[I]f you want to go after people looking for an excuse to trash this place, start with the vast number of people who believe we live in the Biblical end times, and once they're sorted out, you can talk to the exobiologists.

Any scientist wanking about exo-biota while we're in the middle of a mass extinction event right here is definitely part of the problem.
posted by No Robots at 3:05 PM on May 21, 2016


Any scientist wanking about exo-biota while we're in the middle of a mass extinction event right here is definitely part of the problem.

You have an awful wide net for what qualifies as part of the problem. I'm no astrobiologist, but if you're making a list of people who are part of the problem with this kind of criterion, you'll have to put me on your list. I think I can live with that.
posted by chimaera at 3:07 PM on May 21, 2016 [12 favorites]


We require leadership from our scientists, not infantile speculation.
posted by No Robots at 3:09 PM on May 21, 2016


Did a SETI astronomer run over your dog?
posted by chimaera at 3:12 PM on May 21, 2016 [23 favorites]


Another poster suggested there is a moral dimension to this subject area, and so I felt at liberty to moralize a little myself.
posted by No Robots at 3:19 PM on May 21, 2016


I contend that it's likely you're barking up the wrong tree.
posted by chimaera at 3:21 PM on May 21, 2016


Down, you two.
posted by Chocolate Pickle at 3:25 PM on May 21, 2016


>> It is just as arrogant to assume that are we not.

> Someone didn't pass their Law of Large Numbers quiz.

I'm an engineer with a degree in mathematics in active use.

> It's a safe assumption that intelligent life exists in more than one place in the universe. The converse is definitely NOT the safe assumption.

Sorry, you are wrong. You simply have NO idea what the chances are, based on a sample of one.

Indeed, I'll let you fix the values of all the variables but one in the Drake Equation to be anything you please - as long as I get to set that last one, I can set it sufficiently low that the chances that there is any other intelligence, or even any other life, in the universe is vanishingly small.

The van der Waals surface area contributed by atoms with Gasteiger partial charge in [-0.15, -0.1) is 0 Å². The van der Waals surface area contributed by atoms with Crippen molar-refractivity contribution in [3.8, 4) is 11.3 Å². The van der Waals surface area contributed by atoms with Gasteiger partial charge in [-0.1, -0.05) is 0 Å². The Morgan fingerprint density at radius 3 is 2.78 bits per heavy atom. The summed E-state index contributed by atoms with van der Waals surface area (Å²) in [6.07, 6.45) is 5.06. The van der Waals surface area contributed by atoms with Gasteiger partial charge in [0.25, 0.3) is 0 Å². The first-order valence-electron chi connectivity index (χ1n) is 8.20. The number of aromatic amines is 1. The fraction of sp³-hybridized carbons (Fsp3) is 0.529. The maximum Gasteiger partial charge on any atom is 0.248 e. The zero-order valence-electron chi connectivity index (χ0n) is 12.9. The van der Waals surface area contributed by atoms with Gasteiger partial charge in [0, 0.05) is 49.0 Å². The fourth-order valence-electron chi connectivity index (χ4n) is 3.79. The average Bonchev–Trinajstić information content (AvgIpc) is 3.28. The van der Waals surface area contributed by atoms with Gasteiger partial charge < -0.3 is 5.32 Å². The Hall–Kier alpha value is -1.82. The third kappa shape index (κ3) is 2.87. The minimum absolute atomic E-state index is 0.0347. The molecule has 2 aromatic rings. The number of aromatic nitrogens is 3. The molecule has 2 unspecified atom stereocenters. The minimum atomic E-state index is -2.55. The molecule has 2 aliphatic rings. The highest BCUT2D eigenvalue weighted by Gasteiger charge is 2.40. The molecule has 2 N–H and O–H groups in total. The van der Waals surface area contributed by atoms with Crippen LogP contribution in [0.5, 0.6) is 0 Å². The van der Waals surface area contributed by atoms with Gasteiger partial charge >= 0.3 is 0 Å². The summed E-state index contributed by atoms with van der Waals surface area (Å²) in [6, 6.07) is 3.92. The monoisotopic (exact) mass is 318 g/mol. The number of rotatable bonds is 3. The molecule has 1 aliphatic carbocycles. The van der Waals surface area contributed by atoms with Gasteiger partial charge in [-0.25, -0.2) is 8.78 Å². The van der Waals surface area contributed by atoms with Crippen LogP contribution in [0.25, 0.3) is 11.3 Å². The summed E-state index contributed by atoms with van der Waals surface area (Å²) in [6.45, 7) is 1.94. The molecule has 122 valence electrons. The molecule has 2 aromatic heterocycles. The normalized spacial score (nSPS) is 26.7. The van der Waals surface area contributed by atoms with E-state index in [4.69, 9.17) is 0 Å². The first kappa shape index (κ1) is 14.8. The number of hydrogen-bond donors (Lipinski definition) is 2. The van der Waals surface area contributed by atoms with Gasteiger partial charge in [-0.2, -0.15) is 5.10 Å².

posted by lupus_yonderboy at 3:29 PM on May 21, 2016 [2 favorites]


Unless your objection is that we're only looking at stars that are disproportionately likely to have planets?

We don't know. That's part of the problem.

It's not just that our sample is biased; we don't know what the bias is.
posted by Chocolate Pickle at 3:29 PM on May 21, 2016


And to be clear, I suppose what we're arguing about is, "Will we ever know anything about other intelligences?"

If some current theories are true, there could be many multiverses, or the universe could repeat cyclically forever. If the universe is infinite, given that we know life is possible, it has to happen infinitely often.

But given a finite universe, and given the fact that we have only one example of life and a paucity of data, we really have no idea if life is something that happens one time in a billion, or one time in a googol and we just happened to be there for that one time.
posted by lupus_yonderboy at 3:33 PM on May 21, 2016 [1 favorite]


Given that every human is, in fact, an unironically beautiful and unique snowflake, it doesn't seem unfair to view humanity as a whole as one as well.
posted by qntm at 3:43 PM on May 21, 2016


It's Koch snowflakes all the way 'round.
posted by No Robots at 3:48 PM on May 21, 2016 [1 favorite]


I remain irrationally hopeful that we might be the only intelligent life in the universe that is just like we are. I wouldn't wish Humanity As We Know It on any other poor planet.
posted by oneswellfoop at 3:57 PM on May 21, 2016 [1 favorite]


To me it seems inevitable that there will be life elsewhere, the interesting question is what is the average distance between systems with life. Because of the expansion of the universe we will never be able to communicate with or travel to anything more distant than around 4740 megaparsecs, corresponding to galaxies with a red shift of about 1.69, as they recede from us apparently faster than the speed of light and the light they are emmiting now will never reach us (ref). So we might not be alone, but we might effectively be alone.
posted by drnick at 4:11 PM on May 21, 2016 [9 favorites]